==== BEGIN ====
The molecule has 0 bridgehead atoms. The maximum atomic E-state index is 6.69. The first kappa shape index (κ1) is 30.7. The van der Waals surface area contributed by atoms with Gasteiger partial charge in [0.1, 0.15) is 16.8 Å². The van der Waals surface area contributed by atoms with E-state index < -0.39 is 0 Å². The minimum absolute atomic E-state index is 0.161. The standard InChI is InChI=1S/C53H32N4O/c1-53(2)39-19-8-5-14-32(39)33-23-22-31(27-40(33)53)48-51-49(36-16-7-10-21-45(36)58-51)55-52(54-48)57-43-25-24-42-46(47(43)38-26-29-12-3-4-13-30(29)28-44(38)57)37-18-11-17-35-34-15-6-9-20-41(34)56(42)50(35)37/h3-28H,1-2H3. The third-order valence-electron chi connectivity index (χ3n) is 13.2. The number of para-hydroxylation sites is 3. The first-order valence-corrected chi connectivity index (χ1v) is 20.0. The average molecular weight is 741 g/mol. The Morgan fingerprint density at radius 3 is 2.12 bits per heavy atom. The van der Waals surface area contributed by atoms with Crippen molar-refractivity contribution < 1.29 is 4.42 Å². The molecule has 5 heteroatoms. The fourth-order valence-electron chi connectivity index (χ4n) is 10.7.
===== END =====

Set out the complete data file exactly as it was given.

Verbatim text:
The molecule has 0 bridgehead atoms. The maximum atomic E-state index is 6.69. The first kappa shape index (κ1) is 30.7. The van der Waals surface area contributed by atoms with Gasteiger partial charge in [0.1, 0.15) is 16.8 Å². The van der Waals surface area contributed by atoms with E-state index < -0.39 is 0 Å². The minimum absolute atomic E-state index is 0.161. The standard InChI is InChI=1S/C53H32N4O/c1-53(2)39-19-8-5-14-32(39)33-23-22-31(27-40(33)53)48-51-49(36-16-7-10-21-45(36)58-51)55-52(54-48)57-43-25-24-42-46(47(43)38-26-29-12-3-4-13-30(29)28-44(38)57)37-18-11-17-35-34-15-6-9-20-41(34)56(42)50(35)37/h3-28H,1-2H3. The third-order valence-electron chi connectivity index (χ3n) is 13.2. The number of para-hydroxylation sites is 3. The first-order valence-corrected chi connectivity index (χ1v) is 20.0. The average molecular weight is 741 g/mol. The Morgan fingerprint density at radius 3 is 2.12 bits per heavy atom. The van der Waals surface area contributed by atoms with Crippen molar-refractivity contribution < 1.29 is 4.42 Å². The molecule has 5 heteroatoms. The fourth-order valence-electron chi connectivity index (χ4n) is 10.7.